AToM – Any Transport Over MPLS

AToM is something, if you know what it can do , you can create solutions that can save thousand of dollars that you might invest in additional links and network infrastructure.  From a engineer perspective , it is something you will love to know and admire . Its an application on MPLS and provides and evidence how MPLS has revolutionize the network world and provides solutions which will be used more and more in coming years . Time has gone when Service Provider/Telecoms provides pure layer 2 dedicated LL and customer has to pay a lots for a international Leased Circuit and he never uses it up to its full capacity . So its time to save your precious dollars by sharing a common infrastructure and enjoy same service Level Agreement.

What is it ?

-  Any Transport over MPLS (AToM) is a solution for transporting Layer 2 packets/frames over an Layer 3 MPLS backbone.

–  Think of it as a method of emulating a layer 2 circuit over an MPLS backbone similar to AAL1 on an ATM Backbone.

–  AToM Supports the following Services

  • Frame Relay
  • ATM AAL5
  • ATM Port Mode
  • Ethernet VLAN
  • PPP
  • HDLC
  • Sonet/SDH

You can imagine a scenario when you have a Layer 3 backbone and you need to provide L2 circuit to your client using that L3 infrastructure . The challenge is how you will transport Ethernet frames received on one leg of an router to another router leg on another side and you have multiple routers in between as well .  Sounds interesting ?

Why Use It ?

PROs

–          Savings in transmission costs by consolidating multiple lower speed circuits into a few high speed circuits.

–          Flexibility with available capacity, by having all physical capacity on a single IP/MPLS backbone we can utilize available capacity for the services that require it.

CONs

–          SPOF

–          More Overhead

–          Synchronization could be an issue.

How does it work ?

–      AToM uses a two-level (Inner for Service and outer for Transport) label stack similar to a L3VPN.

–      PE’s use targeted LDP sessions to exchange label information.

–      Traffic is received at the ingress PE (AToM start point) and the layer 2 headers are removed.

–      An MPLS label is added suggesting the remote end of the pseudo wire.

–      A second label may be added for the outbound interface.

–      For port mode ATM Without cell packing, the 53 bytes ATM Cell (minus the HEC) is encapsulated in a 64 bytes AToM MPLS Packet.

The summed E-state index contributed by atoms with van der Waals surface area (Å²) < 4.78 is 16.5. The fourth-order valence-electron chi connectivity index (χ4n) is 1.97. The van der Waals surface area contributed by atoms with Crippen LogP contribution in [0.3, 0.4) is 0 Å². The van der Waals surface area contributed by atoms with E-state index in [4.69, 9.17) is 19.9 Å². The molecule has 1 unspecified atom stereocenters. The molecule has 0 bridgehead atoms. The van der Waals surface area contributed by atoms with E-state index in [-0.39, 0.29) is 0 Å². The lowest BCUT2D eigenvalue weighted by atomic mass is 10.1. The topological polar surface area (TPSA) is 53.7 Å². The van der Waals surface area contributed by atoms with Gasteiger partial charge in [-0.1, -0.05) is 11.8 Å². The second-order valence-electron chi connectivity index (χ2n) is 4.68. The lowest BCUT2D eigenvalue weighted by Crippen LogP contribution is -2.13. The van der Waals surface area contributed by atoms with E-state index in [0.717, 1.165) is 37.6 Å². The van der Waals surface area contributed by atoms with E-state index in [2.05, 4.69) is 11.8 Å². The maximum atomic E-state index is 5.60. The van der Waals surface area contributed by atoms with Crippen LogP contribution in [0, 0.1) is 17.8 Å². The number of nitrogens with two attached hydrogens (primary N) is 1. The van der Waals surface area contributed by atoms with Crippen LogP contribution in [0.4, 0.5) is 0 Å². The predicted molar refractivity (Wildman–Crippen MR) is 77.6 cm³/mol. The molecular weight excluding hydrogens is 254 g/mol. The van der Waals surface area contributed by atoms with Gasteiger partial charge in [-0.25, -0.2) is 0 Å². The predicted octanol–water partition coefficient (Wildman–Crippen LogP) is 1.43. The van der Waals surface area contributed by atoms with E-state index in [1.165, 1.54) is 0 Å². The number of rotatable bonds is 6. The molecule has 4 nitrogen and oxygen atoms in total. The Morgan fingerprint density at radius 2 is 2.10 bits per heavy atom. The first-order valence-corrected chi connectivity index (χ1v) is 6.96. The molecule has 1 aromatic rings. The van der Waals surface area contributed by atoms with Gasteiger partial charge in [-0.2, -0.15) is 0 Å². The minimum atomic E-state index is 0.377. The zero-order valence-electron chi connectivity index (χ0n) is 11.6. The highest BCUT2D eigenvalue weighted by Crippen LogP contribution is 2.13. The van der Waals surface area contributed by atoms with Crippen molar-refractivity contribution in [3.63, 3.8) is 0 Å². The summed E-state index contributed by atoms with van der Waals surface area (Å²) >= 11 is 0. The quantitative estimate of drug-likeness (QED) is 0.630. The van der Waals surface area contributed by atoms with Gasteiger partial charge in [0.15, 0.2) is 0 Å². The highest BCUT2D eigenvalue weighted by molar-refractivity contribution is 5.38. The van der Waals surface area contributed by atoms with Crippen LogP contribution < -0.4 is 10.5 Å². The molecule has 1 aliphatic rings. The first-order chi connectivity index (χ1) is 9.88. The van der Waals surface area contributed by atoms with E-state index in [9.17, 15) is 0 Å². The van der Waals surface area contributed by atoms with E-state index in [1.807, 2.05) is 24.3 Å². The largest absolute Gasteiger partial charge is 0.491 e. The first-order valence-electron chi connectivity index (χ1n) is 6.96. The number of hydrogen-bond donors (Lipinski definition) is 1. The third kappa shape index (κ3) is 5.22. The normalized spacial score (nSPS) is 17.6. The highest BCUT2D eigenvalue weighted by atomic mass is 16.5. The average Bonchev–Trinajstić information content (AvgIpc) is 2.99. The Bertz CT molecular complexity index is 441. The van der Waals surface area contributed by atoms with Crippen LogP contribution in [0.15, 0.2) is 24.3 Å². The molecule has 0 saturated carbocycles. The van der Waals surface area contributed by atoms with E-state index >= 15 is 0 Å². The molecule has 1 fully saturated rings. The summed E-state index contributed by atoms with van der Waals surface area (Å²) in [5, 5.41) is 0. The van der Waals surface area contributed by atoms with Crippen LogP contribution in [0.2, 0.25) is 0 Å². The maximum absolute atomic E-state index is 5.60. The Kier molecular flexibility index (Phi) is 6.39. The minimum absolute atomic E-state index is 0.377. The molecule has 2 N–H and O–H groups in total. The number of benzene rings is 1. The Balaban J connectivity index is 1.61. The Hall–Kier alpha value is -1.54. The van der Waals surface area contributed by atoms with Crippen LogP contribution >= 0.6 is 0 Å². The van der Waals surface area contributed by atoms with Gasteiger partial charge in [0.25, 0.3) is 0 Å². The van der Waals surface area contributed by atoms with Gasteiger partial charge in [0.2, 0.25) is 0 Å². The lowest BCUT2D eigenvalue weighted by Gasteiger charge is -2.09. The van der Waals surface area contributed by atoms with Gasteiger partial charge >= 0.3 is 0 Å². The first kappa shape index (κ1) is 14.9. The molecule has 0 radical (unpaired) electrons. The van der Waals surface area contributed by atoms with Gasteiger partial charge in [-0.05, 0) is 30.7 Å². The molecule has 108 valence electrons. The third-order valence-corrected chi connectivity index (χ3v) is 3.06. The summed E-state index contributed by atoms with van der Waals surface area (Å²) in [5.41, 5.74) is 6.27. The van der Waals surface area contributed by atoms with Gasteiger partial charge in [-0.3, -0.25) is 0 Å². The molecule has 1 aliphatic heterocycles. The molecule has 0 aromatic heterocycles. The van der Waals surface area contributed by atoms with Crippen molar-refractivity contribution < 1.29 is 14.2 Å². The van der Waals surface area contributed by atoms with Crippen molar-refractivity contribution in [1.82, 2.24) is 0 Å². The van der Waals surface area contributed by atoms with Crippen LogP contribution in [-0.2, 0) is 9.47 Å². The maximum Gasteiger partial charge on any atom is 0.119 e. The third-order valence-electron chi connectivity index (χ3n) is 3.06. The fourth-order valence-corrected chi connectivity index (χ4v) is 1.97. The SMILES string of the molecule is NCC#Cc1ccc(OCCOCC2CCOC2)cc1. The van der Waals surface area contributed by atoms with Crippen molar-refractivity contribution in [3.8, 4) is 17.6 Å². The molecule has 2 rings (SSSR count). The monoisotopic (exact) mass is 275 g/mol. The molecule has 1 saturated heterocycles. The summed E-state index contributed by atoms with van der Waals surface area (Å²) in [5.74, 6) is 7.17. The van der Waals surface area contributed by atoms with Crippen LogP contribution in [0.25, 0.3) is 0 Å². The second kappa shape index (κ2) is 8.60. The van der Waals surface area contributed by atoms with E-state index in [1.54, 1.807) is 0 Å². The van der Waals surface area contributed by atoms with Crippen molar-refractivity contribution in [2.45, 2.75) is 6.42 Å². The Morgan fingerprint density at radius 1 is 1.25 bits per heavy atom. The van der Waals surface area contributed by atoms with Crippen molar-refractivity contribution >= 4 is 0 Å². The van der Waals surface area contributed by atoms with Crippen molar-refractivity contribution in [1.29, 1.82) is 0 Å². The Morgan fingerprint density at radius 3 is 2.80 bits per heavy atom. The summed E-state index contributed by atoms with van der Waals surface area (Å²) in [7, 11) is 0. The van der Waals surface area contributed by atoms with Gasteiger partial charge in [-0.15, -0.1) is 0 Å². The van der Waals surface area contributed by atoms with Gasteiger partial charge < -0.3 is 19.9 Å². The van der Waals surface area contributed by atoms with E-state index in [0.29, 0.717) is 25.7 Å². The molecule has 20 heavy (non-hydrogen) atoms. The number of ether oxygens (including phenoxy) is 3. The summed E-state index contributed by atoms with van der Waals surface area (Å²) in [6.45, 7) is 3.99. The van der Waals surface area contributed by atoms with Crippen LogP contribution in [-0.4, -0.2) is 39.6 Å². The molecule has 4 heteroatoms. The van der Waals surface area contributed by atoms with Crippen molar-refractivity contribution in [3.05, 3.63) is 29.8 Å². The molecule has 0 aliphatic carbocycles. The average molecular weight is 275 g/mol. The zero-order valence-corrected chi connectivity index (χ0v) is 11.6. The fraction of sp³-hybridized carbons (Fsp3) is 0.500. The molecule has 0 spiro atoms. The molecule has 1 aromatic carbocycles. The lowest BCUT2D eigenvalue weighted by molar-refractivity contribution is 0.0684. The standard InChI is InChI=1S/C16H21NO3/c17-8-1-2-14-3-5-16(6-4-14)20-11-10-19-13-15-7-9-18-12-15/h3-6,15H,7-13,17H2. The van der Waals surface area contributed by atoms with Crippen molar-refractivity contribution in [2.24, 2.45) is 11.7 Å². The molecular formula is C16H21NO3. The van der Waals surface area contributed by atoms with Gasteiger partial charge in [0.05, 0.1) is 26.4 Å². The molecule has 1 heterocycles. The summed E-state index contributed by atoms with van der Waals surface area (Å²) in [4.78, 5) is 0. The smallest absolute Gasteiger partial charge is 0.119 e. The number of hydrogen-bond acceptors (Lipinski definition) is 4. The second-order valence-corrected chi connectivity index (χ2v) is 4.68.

–      Cell packing is the feature used to conserve bandwidth on the backbone by sending multiple ATM cells in a single IP packet.

One of challenges that arises and  here is added overheads due to this encapsulation . All service providers who have implemented  have faced this challenge to make sure that their core backbone is supporting the MPLS packets with increased MTU .

Let see how much over head is added

Pitfall : Avoid exceeding the Core MTU
 

Transport Type Header Size
ATM ALL5 0-32 bytes
Ethernet VLAN 18 bytes
Ethernet Port 14 bytes
Frame Relay Dlci (Cisco Encapsulation) 2 bytes
Frame Relay Dlci (IETF Encapsulation) 8 bytes
HDLC 4 bytes
PPP 4 bytes
  • The AToM Header is 4 bytes but it’s required for ATM AAL5 and Frame-Relay. (optional for Ethernet, PPP and HDLC)
  • Label number is 2 if P routers are directly connected. 3 if not.
  • If FRR is requested, it will add another level of tag.
  • Rule: Always assume we need 4 labels.
  • The Label size if 4 bytes

ie. For FR IETF  MTU = 4470 – 8 – 4 – (4 x 4) = 4442 bytes

What is needed ?

–          An Operational MPLS network

–          Targeted LDP session between PE end point routers. (used for advertising Vc labels)

–          TE Tunnels between PE end points.. Question do we need the Tunnels ? If so why ?

–          ESR, exception to use TE Tunnel.

–          Pseudowire configuration.

–          MTU considerations

 

 

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The ingress PE router PE1 receives the packets and  attaches the VC label (label 33) onto the frame first. Then it pushes the tunnel/transport label which is 121. The tunnel/transport label is the one  that is  Interior Gateway Protocol (IGP) prefix of remote PE . This prefix is specified by the configuration of AToM. The MPLS packet is then forwarded to connected P router and then it is forwarded by same method , hop by hop, until the packet reaches the egress PE, PE2.

Notice that when the packet reaches the egress PE, the tunnel label has already been removed by PHP. This is because of the penultimate hop popping (PHP) behavior between the last P router and the egress PE. The egress PE then looks up the VC label in the label forwarding information base (LFIB), strips off the VC label, and forwards the frame onto the correct AC.

The P routers never need to look at the VC label; therefore, they do not need the intelligence to be able to do anything with the VC label, the best part is the P routers are completely unaware of the AToM solution.

Because the tunnel label is simply the LDP or RSVP-learned label, no special label distribution protocol has to be set up for AToM on the P routers. The MPLS backbone normally is already using either label distribution protocol. The VC label, however, needs to be associated with a certain AC and advertised to the remote PE. A targeted LDP session performs this job.

Its fun and interesting if you know how it works, the benefits of this technology are immense!

 

You can also keep up to date with current trends and technology by visiting Data Center Talk where we keep you informed on important changes as they occur.

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